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Copyright © 2011 Claremont Center for the Mathematical Sciences

When

Start: 04/02/2014 - 1:15pm

End : 04/02/2014 - 2:15pm

End : 04/02/2014 - 2:15pm

Category

Applied Math Seminar

Speaker

Courtney Davis (Pepperdine University)

Abstract

My work uses mathematical modeling to investigate dynamics of immunity and, in particular, the establishment and maintenance of immune memory. I will discuss two biological questions and the mathematics that we have developed and used to address them. The first question arises from experimental evidence that constraints on the total number of memory T-cells between infections require that some memory to past infections be eliminated to make room for memory to new infections. We use Markov models and probabilistic calculations to examine memory longevity and to quantify how existing immunity changes as a result of new infections.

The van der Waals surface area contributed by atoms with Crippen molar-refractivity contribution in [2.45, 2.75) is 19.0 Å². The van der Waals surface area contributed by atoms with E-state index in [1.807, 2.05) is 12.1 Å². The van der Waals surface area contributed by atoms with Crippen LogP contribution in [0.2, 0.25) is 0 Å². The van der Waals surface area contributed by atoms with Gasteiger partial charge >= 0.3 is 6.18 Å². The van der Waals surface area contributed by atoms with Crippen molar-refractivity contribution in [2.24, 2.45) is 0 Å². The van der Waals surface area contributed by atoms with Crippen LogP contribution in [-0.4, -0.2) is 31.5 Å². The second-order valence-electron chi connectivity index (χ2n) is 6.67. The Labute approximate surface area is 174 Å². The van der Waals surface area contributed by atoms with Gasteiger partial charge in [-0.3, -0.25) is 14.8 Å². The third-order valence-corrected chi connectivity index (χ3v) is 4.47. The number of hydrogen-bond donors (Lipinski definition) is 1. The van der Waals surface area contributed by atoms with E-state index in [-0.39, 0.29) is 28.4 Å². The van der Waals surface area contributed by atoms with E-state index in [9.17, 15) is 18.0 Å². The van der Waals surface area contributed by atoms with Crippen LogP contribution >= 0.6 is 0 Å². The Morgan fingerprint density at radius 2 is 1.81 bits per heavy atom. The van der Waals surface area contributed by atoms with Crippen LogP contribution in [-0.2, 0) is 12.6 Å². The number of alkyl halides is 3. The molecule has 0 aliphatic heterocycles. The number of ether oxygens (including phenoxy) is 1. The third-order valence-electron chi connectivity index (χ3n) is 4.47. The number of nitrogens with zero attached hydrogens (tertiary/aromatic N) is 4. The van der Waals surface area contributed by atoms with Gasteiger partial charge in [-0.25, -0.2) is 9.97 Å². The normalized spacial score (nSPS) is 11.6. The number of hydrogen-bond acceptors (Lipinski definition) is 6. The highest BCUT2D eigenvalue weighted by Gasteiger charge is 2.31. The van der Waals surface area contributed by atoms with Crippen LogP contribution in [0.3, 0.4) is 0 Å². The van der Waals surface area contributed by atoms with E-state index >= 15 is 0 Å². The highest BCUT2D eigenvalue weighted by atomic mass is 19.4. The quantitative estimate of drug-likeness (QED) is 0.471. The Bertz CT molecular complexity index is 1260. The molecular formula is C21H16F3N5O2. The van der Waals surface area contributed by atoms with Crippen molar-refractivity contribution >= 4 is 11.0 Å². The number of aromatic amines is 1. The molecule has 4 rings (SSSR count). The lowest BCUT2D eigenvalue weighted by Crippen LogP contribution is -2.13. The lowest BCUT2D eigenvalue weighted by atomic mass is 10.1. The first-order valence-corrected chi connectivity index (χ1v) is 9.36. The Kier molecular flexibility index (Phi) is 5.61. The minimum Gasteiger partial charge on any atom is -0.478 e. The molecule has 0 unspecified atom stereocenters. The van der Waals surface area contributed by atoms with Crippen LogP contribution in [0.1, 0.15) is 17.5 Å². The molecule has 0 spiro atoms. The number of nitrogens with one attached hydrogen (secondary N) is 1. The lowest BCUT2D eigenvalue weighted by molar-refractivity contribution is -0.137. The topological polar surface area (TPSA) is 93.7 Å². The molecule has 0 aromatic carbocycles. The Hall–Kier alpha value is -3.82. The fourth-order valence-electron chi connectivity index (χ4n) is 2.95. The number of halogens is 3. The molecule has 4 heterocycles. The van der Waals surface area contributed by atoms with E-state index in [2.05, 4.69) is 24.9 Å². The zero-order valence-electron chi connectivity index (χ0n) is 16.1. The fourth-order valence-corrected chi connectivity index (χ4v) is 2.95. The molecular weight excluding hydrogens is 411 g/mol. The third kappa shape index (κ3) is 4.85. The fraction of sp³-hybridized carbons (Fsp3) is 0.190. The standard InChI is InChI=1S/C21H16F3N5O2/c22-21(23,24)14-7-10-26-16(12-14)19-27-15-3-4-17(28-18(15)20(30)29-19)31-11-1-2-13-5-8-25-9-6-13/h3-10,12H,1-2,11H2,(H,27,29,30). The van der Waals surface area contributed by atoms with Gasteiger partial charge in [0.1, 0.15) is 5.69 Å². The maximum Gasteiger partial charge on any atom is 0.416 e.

Our second question asks what key immune and bacterial components should be targeted to create an effective vaccine against the bacteria *Shigella*. *Shigella*, a member of the same family as *E. coli*, causes 1.1 million deaths every year, mostly in children in developing countries. No vaccine exists for *Shigella* despite decades of research and clinical trials, in part because the key immune interactions responsible for conferring immunity against *Shigella *are not known. I will describe how we are using delay differential equation models to search for promising *Shigella* vaccine targets.

Where

CGU, Math South Conference Room, 710 N. College Ave